We gave it an A-
Most modern action movies are content to follow Mel/Arnie/Eddie/Sly as they shoot/punch/pose to an MTV beat. The real star of Die Hard 2, however, is its plot. Is this a high concept or what?
The movie adds almost nothing to the character of John McClane, blue-collar action hero, beyond what we learned in Die Hard. It simply assumes, correctly, that we’ll stick with him as he uses street smarts, nerve, and sheer luck to end-run idiot bureaucrats and bring to ruin another absurdly complex terrorist plot. While Bruce Willis usually tilts too easily into smug self-congratulation, the labyrinthine action here doesn’t give him much time to bask. He’s too busy thinking fast to preen excessively.
Everything in Die Hard 2 is bigger than anything in the original. What’s surprising is that this movie is often better. (Since director Renny Harlin also helmed the awful Adventures of Ford Fairlane, does this film’s excellence disprove the auteur theory?) Dulles International Airport is more inherently interesting as a setting than the first film’s Nakatomi skyscraper, perhaps because it avoids the floor-by-floor monotony. Where the first film’s Eurotrash terrorists were campy but one-note, this effort’s villains are a hydra-headed who’s who of right-wing nightmares: An Ollie North-type (Bill Sadler) and his clamp-jawed minions, a Latin American dictator-drug kingpin, and a few other surprise baddies. The supporting cast has ballooned, also, to include cops, janitors, pilots, newshounds — a raft of well-drawn walk-ons that move around like pieces on a hyperactive computer-chess screen.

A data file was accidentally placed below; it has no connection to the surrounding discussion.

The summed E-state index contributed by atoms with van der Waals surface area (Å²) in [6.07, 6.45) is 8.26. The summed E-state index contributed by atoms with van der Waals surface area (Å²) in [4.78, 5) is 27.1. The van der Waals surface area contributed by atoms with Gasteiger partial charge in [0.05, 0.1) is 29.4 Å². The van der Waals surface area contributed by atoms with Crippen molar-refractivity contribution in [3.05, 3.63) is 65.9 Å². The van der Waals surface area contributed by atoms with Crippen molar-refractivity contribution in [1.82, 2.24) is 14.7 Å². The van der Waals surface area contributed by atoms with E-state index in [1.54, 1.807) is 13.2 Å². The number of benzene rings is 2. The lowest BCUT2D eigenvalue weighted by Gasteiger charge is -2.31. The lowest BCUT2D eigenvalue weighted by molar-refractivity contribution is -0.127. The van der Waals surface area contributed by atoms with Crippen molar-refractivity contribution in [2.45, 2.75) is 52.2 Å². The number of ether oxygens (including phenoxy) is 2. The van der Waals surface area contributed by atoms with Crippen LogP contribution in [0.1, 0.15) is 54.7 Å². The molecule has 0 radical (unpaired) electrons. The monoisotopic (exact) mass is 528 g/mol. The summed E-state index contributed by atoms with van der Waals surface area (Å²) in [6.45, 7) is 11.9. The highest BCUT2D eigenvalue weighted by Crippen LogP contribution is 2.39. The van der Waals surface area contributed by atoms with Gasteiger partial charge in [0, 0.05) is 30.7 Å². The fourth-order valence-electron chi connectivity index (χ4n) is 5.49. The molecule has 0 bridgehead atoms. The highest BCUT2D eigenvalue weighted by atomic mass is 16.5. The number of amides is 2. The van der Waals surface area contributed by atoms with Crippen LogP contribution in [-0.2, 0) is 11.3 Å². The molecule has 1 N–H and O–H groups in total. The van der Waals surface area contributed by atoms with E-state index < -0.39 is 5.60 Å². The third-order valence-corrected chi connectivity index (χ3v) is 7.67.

The explosions are bigger, of course — that’s what modern sequels are for — but it’s worth noting that all the demo-derby action serves the story and not the other way around. In fact, alone out of last summer’s elephantine blockbusters, Die Hard 2 assumes that the viewer may possibly have a brain. You get the big bam-boom you paid your video rental fee for, but it comes as part of a jigsaw-puzzle plot that never once cheats on its audience and that gains from repeat viewings what it loses in visual oomph on the home screen. A-